Face it, everybody has to go sometime. If you have a large group, you need a way to resolve this problem. Especially if you are in the backcountry where there are no facilities available. You don't want everybody going in their own private spot. It will eventually start to stink and you could step into someone else's spot. You have to know how to build a latrine.
The problem is you cannot put a latrine anywhere. You have to take into consideration; streams and water source, tent area and wind direction. The first part of this page covers in a little more detail than the section about where to put a latrine covered in How to Set up a Campsite.
By water source, I am talking about where you get your water to drink and cook with. If there is a stream nearby, you are probably using that for water. If there is not a stream or visible water on the surface you may have dug a well. Where ever you get your water, you do not want to pollute your source.
Just like water on the surface of the ground. Ground water in the water table flows. It takes all kinds of equipment and chemicals to figure out which way the ground water flows and at what speed, but usually it goes downhill. Your latrine will not be in the water table but the fluids from the latrine will soak down to it.
While the soil the water table flows through acts like a filter, the longer the latrine is used, the further the contamination will spread. There are other factors involved in the spread range of contaminants such as the amount of fluids and the type of dirt acting as a filter.
After you fill in the latrine and leave, the latrine still functions as a contaminating source. You have to guestimate how large the latrine is going to be and the amount of use it will get. The larger and more use it will get the further from streams and wells it should be. While i'm not talking about a latrine big enough to handle a battalion of soldiers but the closest distance should be at least 100 feet from a water source.
Before you start looking for a place to conceal the latrine, you have to figure out which way the wind is blowing most of the time. In the illustration, you can see that a latrine should be downwind from all activity places. If you place it upwind, you won't be pleased about the odor.
Once you figure out the wind direction you can consider privacy.
You also want it easy to find. Put it close to a small trail. If needed, you can hang a handkerchief or bandanna to show people the trail or a place to look for it off the trail. There should be enough brush between the tent area and the latrine to totally conceal it.
If you are not going to put a seat over your latrine, you better put the latrine within arm's length of a small tree big enough to hold the heaviest person that will be using it.
Ok, you found the ideal place to put the latrine but what do you do now? Start Digging. For a family of 6 or 4 adults for a week, the hole should be about the size of a 10 gallon pail. Put the removed dirt in a pile, off to the side to be used to cover the latrine when you leave. For every 2 additional adults the hole should be about 5 gallons bigger. After the hole gets to about 2 feet in diameter it is suggested to start digging deeper to increase the size.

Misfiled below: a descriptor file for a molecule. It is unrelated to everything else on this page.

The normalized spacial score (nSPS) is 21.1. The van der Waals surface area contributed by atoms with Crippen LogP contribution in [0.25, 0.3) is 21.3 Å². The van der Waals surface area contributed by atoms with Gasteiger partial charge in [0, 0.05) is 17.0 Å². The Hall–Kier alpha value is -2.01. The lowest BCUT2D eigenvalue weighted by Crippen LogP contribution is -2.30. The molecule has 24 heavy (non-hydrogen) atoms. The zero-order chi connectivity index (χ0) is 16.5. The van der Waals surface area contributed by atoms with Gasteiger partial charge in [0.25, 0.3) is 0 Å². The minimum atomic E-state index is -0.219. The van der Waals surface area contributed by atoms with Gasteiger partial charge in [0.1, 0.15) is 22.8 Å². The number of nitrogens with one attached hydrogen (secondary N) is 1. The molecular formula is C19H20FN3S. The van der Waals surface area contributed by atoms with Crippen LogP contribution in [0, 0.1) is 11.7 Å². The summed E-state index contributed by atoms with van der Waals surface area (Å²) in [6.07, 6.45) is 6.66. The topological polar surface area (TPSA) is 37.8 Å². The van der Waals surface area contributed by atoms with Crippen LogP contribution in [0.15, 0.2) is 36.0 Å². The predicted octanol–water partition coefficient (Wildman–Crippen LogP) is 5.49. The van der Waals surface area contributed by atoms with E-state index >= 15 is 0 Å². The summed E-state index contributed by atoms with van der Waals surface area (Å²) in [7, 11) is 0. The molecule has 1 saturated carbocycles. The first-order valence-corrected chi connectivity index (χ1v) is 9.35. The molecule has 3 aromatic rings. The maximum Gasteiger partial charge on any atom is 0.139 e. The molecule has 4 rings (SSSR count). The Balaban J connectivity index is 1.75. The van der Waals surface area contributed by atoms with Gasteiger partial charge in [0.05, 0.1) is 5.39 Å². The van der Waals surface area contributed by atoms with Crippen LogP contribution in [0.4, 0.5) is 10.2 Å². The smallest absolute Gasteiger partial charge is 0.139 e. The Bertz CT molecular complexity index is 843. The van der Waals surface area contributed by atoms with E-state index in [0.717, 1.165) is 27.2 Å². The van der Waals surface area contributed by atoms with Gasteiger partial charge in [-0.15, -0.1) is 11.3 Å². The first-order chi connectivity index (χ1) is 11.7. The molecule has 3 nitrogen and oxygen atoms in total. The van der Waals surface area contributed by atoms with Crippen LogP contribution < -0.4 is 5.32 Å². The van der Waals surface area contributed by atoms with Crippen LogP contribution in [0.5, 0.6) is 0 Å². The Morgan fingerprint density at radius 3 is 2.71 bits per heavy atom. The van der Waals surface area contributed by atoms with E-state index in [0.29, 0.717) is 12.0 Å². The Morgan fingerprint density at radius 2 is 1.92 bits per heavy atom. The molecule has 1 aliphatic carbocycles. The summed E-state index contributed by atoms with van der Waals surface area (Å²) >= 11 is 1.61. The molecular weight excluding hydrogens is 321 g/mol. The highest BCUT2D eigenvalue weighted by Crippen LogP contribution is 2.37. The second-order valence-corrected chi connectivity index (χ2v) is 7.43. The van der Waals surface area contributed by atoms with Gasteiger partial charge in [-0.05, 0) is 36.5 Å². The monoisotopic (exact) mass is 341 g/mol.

Bacteria in the ground are only found in the top 6 to 10 inches because of available oxygen. So a pile deeper in the ground will not decompose. However, it is better to have 1 deep pit than 50 shallow pits scattered all over the woods.
If you want you can place a shelter over the latrine for inclement weather. To build a seat first you need a platform to place the seat on. If you are out in the woods more than likely you will not have dimensional lumber available so you have to use logs. If you are a savvy woodsman you can split the logs to give you a smooth surface. The 3 inch diameter logs should be long enough to go beyond the hole by at least 1 1 / 2 feet on each side and placed about 6 inches to the side on the ground. Put 4 more logs lashed together in sets of 2 across the first logs. This will give you a base.
To build a seat you need 4 branches about 2 inches in diameter with forks at the tops of each. Put 2 inch diameter logs in the forks making two pair and lash together tightly. Use rope to make cross bracing to stabilize the uprights.
Using more 2 inch diameter logs, lash them in pairs of two over the uprights leaving about a 9 inch space between the sets. The top of the seat should resemble the base turned 90 degrees. Use more rope diagonally between the uprights to tie them together and stabilize them. Take more 2 inch diameter logs and cut them just a quarter to half inch longer than the space between the legs. Place on end on a leg beneath the cross brace and push the other end to match. This will spread the legs tightening the cross braces and lock the legs.
Adjust the pairs of logs on the base so the legs of the uprights sit in the valleys between them.
That should do it. If you are going to build a seat you can omit putting the latrine within arm's length of a tree but some may prefer one to assist in getting off and on with. If you ever go camping with a large group of people in the remote woods without facilities now you know to build a latrine.